It surely takes a lot to grow a baby in you, even if you are already practising healthy eating. One of the most common recommendations you may have gotten is to take prenatal vitamins. As a matter of fact, you do not have to wait until you are pregnant to take it – you can take them at least one month before you start trying to conceive!
In fact, the first week of pregnancy is an extremely important time for fetal health and development. Unfortunately, most to-be mothers have – accidentally or not – overlooked this period simply because they have no idea they were already pregnant or the pregnancy was unplanned.
You have probably been told to take folic acid more times than enough, and rightfully so. Folic acid helps your body produce and maintain new cells (super essential for growing an entity such as, say, a FETUS in your stomach). Folic acid also lowers the risks of spina bifida (defects in spine and backbone which can lead to issues like learning difficulties) and anencephaly (a condition that affects the skull).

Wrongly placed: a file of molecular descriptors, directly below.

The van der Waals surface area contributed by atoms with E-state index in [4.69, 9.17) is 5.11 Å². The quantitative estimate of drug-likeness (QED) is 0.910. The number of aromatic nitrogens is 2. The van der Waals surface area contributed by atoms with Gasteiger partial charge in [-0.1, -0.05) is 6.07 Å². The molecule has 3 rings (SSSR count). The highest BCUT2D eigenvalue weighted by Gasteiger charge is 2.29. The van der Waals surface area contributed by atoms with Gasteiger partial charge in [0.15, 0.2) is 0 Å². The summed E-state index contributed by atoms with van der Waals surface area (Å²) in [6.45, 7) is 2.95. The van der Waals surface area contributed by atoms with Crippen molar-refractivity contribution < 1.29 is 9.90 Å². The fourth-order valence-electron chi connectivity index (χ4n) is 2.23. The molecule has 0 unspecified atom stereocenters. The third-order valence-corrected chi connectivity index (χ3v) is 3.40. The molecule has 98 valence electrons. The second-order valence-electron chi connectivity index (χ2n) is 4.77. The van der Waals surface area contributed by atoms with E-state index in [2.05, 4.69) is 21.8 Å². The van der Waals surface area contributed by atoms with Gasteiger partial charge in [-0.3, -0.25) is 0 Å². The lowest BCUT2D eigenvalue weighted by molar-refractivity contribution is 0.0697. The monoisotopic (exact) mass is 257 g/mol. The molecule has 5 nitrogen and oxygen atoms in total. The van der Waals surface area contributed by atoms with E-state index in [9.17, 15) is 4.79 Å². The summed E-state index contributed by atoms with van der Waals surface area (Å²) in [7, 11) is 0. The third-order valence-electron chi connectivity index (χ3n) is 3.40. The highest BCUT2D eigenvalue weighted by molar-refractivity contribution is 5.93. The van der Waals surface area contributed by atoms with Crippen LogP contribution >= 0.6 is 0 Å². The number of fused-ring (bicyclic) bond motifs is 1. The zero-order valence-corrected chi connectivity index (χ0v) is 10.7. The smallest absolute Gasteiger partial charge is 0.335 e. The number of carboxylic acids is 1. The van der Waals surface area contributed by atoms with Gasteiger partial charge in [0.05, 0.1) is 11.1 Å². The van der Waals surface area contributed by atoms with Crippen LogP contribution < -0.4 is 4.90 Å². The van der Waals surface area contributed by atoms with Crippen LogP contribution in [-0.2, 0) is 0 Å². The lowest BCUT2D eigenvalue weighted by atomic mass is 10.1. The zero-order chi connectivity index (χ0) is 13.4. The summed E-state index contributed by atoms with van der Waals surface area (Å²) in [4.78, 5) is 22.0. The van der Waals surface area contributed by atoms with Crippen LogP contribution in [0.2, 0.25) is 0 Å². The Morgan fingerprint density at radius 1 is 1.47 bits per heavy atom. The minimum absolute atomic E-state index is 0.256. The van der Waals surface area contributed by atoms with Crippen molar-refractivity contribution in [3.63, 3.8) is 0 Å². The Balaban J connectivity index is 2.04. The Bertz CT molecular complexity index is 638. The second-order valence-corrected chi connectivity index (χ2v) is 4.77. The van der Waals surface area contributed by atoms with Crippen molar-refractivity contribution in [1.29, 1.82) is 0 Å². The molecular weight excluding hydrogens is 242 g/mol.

Prenatal vitamins also generally contain higher levels of iron than standard adult multivitamins. This is especially important because iron can greatly support your newborn’s growth and development while at the same time preventing anaemia (lack of healthy red blood cells).
That said, vitamins should never be a substitute for a healthy well-balanced diet. Don’t take several pills and vitamins and think you are all set. You still very much need your daily meals – in fact, you need them even more when you are pregnant.
You can start setting your appointments as soon as you know you are pregnant. The appointment will go on up until the last few weeks before EDD. Go see your GP or midwife early in the pregnancy so you can schedule all your pregnancy appointments at once. By going to these appointments, people on your healthcare team can monitor you closely and keep both you and your baby healthy.